Radical Intimacy: Queerly embodied communities of resistance
Doran George, Meg Foley and Asher Hartman
Saturday, Mar 11 2017
3:00 PM - 5:00 PM
Cost
free/non-monetary donation
To strengthen collective resistance, we must move beyond social atomization. In this public conversation, Meg Foley (Philadelphia) and Doran George (Los Angeles), reflect upon how they cultivate radical intimacy through in their art practices.
Moderated by Asher Hartman, this event is driven by the logic that communities of queer affection have historically critiqued or flouted entrenched forms of interpersonal exchange. Regardless of sexual preference or gender identity, queer embodiment thus offers valuable tools for fighting an authoritarian regime. For example, hetero-originating compulsory monogamy dictates tacit boundaries between ‘spouse,’ ‘partner,’ ‘family-member,’ ‘friend,’ and ‘colleague.’ We are supposed to know who we can touch and how, largely restricting ourselves to words within inherited socially sanctioned scripts for conversation. In place of communities of intimacy, we are focused on appropriate (read ineffective politically) subjects and actions (career advancement, material gain), and our intimacy is circumscribed robbing us of collective power. This social atomization is manifested in choreography that locks sexual, gender and relationship normativity in place. ‘Radical Intimacy’ invites you to ask what kind of dance might queerness make possible as a means to forge resistance.

 

Meg Foley
is a Philadelphia-based performer, choreographer, and director of moving parts, the name she ascribes to her various dance- and performance-based actions that explore the materiality of dance and physical identity as form. moving parts focuses on making dances for which the meaning is revealed through and derived from the particular process of building them, with questions of embodied reality at its core. Her work has been presented locally by the Philadelphia FringeArts Festival, Bowerbird, Thirdbird, and Vox Populi Gallery, Movement Research, Abrons Arts Center, CATCH!, the Badass Dance Fun Festival, Toronto Summer Love-In, Summerworks Festival, Dancemakers Centre for Creation Flowchart Series, Tanz Fabrik (Germany), and at the Centre for Contemporary Art Ujazdowski Castle (Warsaw.)
Her research has been supported by the Pew Center for Arts and Heritage, the Independence Foundation, and through a 2013 Stary Browar Cultural Exchange Residency (Poland). She is creative co-director of The Whole Shebang, an interdisciplinary arts space and studio in South Philadelphia that hosts workshops and classes and provides studio rental to artists at affordable rates. She is the first dance artist member of Vox Populi Gallery in Philadelphia and was a founding member of Mascher Space Cooperative in 2005. She currently dances for Susan Rethorst. As an educator, she teaches at University of the Arts in Philadelphia, as well as for professionals locally and abroad.
movingpartsdance.org // thewholeshebangphilly.com // actionisprimary.com

 

Doran George
was awarded a PhD in culture and performance from UCLA in 2014 and has been publicly funded for their choreography since 1999. Three forthcoming Oxford University Press anthologies include Doran’s research, and their scholarly and arts writing is featured in various theory and arts publications. They have guest edited Dance Theatre Journal, and Art-Insight, and are currently working on the first critical history of ‘Somatic’ contemporary dance training. In dance and performance, Doran explores socially abject dimensions of ‘self’ in ungainly, disturbing and provocative choreography; they have also used dance in work with people facing bereavement and terminal illness. Doran has also been funded to mentor choreographers through California’s Choreographers In Mentorship Exchange program and The Wellcome Trust in London, among others. Conservatory trained at the European Dance Development Center (NL), Doran completed an M.A. in Feminist Performance at Bristol University (U.K.) .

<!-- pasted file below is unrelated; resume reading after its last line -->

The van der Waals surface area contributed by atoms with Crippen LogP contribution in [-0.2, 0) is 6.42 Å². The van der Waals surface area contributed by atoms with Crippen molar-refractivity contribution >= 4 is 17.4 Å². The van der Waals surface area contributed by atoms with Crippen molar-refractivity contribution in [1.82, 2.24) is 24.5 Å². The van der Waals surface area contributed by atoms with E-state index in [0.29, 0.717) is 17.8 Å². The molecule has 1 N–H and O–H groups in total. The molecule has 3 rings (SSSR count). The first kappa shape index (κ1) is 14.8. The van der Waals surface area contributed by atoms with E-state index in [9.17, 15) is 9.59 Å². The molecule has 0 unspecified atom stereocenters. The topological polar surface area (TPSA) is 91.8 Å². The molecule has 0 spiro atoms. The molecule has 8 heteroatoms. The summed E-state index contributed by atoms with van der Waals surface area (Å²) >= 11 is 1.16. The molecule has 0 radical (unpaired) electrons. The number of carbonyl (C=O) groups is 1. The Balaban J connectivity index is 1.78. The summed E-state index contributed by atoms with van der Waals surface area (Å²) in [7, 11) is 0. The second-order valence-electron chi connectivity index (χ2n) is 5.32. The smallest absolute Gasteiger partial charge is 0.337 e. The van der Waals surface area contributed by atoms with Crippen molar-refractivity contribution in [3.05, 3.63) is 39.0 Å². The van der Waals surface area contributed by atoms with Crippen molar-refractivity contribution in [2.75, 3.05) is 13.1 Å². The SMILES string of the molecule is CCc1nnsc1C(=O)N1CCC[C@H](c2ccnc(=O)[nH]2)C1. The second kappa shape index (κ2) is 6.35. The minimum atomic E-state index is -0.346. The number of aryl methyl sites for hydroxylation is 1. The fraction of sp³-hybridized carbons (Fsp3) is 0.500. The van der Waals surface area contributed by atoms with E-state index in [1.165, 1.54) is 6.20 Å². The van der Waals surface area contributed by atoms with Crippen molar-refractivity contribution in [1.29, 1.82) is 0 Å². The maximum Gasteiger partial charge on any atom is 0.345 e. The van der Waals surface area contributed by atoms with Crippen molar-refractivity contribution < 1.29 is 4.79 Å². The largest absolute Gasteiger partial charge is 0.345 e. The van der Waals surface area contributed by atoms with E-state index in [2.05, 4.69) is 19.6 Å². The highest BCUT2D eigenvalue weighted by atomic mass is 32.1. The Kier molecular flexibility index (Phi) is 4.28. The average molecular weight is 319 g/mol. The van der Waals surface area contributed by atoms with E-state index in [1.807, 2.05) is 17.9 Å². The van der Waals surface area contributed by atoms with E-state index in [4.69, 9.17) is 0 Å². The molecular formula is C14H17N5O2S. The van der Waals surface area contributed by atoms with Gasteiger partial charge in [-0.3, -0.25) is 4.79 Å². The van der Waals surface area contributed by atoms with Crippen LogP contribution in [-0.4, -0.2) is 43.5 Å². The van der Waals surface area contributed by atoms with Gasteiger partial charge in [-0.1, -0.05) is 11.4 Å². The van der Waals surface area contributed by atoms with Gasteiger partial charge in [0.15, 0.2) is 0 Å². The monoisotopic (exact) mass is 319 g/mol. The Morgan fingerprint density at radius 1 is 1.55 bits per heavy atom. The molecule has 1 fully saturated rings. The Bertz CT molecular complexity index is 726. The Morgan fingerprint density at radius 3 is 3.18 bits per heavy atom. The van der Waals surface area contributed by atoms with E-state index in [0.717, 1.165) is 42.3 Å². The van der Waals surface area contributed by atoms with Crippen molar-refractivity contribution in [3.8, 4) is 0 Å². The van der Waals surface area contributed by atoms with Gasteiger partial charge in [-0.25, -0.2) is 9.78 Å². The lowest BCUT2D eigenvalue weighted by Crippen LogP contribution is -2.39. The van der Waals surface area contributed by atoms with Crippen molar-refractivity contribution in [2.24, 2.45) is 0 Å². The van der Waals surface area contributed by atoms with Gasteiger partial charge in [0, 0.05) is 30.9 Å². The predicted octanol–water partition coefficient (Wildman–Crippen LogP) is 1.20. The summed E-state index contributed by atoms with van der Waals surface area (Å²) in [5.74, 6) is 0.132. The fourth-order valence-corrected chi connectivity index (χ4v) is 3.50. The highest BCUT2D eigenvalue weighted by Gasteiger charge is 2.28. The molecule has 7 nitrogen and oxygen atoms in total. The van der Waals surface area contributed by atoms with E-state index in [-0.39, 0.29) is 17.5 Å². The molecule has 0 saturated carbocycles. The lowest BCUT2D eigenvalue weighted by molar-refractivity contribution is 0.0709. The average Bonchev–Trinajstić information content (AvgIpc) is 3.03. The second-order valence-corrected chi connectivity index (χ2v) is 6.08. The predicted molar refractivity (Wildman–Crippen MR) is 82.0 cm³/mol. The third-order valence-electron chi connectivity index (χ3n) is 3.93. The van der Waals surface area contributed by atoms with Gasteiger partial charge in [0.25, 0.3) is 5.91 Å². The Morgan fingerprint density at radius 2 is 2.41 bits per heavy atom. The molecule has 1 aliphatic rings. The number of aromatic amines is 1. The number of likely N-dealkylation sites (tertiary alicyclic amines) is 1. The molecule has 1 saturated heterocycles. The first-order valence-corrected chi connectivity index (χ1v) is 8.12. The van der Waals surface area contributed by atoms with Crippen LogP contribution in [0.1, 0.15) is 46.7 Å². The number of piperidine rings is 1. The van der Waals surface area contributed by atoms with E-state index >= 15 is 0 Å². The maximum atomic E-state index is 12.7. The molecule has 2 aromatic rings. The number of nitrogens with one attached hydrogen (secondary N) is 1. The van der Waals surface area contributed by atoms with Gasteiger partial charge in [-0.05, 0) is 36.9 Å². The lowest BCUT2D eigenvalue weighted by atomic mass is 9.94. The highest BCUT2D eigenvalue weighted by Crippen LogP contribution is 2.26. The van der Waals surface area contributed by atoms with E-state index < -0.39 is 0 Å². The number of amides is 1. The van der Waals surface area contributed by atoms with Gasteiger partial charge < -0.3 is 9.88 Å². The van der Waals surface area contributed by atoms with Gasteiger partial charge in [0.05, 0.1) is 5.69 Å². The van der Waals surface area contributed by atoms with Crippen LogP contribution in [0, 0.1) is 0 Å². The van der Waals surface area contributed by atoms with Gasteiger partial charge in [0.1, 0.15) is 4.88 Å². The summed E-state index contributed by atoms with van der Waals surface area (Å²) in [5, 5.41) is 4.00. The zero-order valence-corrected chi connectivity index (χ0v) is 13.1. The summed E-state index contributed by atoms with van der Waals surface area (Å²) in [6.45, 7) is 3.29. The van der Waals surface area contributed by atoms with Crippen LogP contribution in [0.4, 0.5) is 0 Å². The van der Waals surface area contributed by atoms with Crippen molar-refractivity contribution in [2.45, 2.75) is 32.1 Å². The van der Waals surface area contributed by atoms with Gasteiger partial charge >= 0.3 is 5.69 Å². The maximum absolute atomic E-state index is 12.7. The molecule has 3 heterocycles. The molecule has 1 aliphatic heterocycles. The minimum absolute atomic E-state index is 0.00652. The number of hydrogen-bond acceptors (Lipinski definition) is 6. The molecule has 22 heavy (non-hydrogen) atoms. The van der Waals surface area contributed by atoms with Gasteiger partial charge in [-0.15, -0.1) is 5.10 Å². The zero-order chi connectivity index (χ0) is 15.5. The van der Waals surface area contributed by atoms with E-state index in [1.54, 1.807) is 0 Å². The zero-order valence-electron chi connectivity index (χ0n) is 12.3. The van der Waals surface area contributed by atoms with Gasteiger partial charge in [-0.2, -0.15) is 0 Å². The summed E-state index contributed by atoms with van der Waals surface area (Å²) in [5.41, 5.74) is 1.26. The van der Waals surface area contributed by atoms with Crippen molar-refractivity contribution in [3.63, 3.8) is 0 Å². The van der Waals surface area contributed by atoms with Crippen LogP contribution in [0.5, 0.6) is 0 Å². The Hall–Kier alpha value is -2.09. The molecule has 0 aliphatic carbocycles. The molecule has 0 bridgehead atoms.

Asher Hartman
is an interdisciplinary artist, playwright and director whose work at the junction of visual art and theater centers on the exploration of the self in relation to Western histories and ideologies.
Recent works include “The Silver, the Black, the Wicked Dance,” LACMA (2016); “Mr. Akita” at the Tang Museum, New York (2015) and forthcoming at Hauser, Wirth & Schimmel (Los Angeles) and at the UC Berkeley Art Museum and Pacific Film Archive (BAMPFA, 2017) as well as a new as yet untitled play at Machine Project, in 2017. Other recent works include “Purple Electric Play! (2014)” at Machine Project, Los Angeles; “Glass Bang” at the MAK Center for Art & Architecture’s RM Schindler’s Fitzpatrick-Leland House as part of Machine Project’s engagement in the Getty Museum’s “Pacific Standard Time Presents: Modern Architecture in L.A.” (2013) and with Cannonball in Miami as “The Florida Room” and Southern Exposure in San Francisco (2013); “See What Love The Father Has Given Us,” Machine Project, Los Angeles, (2012 );“The All Stars of Non-Violet Communication“ at Human Resources, LACE and Highways Performance Space (2011), Los Angeles, and “Annie Okay!” at The Hammer Museum (2010). Hartman is also one half of the intuitive duo Krystal Krunch (with Haruko Tanaka) whose performances and workshops have been presented in variety of venues including at The Pulitzer Art Museum (St. Louis); The Hayward Gallery (London), The Walker Art Center (Minneapolis), The Miller Gallery at Carnegie Mellon (Pittsburg); Real Art Ways (Hartford), Extrapool (Netherlands), and numerous workshops with Machine Project.

 

*Please note that this event takes place during Open Studio, a time to share the space

Photo Credit: Alexx Shilling
Photo Credit: Haruko Tanaka